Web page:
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    County Public Works Department, Water Resources Division Resolves Liability Related to Toro Canyon Oil Water Separator

    The Santa Barbara County Department of Public Works, Water Resources Division has resolved all criminal charges against the Division stemming from the January 2021 – July 2021 and January 2023 oil discharges from the Toro Canyon Oil Water Separator.

    The oil at issue is from a natural seepage well built by the Occidental Mining and Petroleum Corp. in 1882. In 1997, the U.S. Environmental Protection Agency retrofitted the site to prevent seepage by building the existing oil and water separator facility at the historic oil seep. The facility is located in an area difficult to access on a steep hill slope near Toro Canyon Creek (located in the Summerland/Carpinteria area) that also has been impacted by fire and debris flows. The County has monitored the EPA-designed facility since 2009.

    November 29, 2023, the Water Resources Division pleaded guilty to two misdemeanor charges related to these incidents and agreed to pay a $15,000 criminal fine for the Division and one year of unsupervised probation. The Division and District Attorney’s Office also resolved any potential civil liability through the filing of a stipulated judgment, resulting in the payment of $300,000 toward supplemental environmental projects, $375,000 in civil penalties, and $75,000 towards a consultant that will advise on future statutory and regulatory compliance at the facility. The supplemental environmental projects will be to support the efforts in Santa Barbara County of the Well Done Foundation, Channel Islands Marine & Wildlife Institute, and Santa Barbara County Natural History Museum Sea Center. The penalties will be paid to certain funds of various regulatory agencies, including the District Attorney’s Office, California Department of Fish and Wildlife, California Department of Toxic Substances Control, and Santa Barbara County Certified Unified Program Agency.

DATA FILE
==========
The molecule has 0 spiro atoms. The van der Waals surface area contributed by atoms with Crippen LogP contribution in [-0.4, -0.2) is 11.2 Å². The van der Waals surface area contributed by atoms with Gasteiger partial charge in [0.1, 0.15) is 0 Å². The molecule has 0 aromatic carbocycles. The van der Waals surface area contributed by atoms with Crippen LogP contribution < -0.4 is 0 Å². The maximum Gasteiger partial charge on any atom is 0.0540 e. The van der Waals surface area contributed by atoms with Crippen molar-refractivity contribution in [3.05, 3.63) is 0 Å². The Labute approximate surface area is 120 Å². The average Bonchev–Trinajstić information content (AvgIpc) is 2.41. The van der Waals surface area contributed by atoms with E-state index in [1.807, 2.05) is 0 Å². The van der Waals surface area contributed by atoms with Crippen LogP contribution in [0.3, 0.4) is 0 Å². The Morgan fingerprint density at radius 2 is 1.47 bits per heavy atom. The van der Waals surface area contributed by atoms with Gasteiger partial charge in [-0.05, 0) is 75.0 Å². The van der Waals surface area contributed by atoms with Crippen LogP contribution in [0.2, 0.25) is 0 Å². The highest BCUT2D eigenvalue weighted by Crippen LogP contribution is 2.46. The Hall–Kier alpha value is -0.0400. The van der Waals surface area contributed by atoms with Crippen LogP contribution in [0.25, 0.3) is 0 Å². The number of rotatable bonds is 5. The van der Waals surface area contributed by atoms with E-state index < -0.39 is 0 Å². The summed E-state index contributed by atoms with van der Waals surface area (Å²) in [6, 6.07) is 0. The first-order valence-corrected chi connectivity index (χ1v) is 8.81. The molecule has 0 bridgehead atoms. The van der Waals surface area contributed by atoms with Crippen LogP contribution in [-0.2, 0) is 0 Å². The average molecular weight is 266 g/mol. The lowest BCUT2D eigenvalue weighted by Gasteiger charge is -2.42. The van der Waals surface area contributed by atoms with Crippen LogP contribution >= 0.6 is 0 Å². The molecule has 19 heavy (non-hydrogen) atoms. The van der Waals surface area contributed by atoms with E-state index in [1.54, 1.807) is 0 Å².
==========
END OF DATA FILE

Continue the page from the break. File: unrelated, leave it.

The County regrets that the oil water separator malfunctioned resulting in impacts to the immediate surrounding area.  Although the County is disappointed that these events resulted in criminal charges, this resolution will remove the legal uncertainty regarding liability and allow the County to focus on a replacement facility for the existing EPA-designed facility. Construction of the new facility currently is underway.

    The replacement facility is being constructed in accordance with current regulatory standards and should provide additional protections against future oil discharges. The County has budgeted $3.72 million to complete the Toro Canyon Oil Water Separator Replacement Project. The County Board of Supervisors awarded a construction contract for the replacement in the amount of $2.22 million. The additional funding is required to cover expenditures for construction, construction management, and staff labor through project completion. It is being paid for by the Public Works Project Clean Water General Fund. The replacement facility is intended to be in place by Summer of 2024.

    Chair of the Board of Supervisors Das Williams stated, “Replacing this facility protects the County against future discharges in Toro Canyon and is the right thing to do. The County is committed to best safeguarding our community and natural resources in Toro Canyon and throughout the County.”



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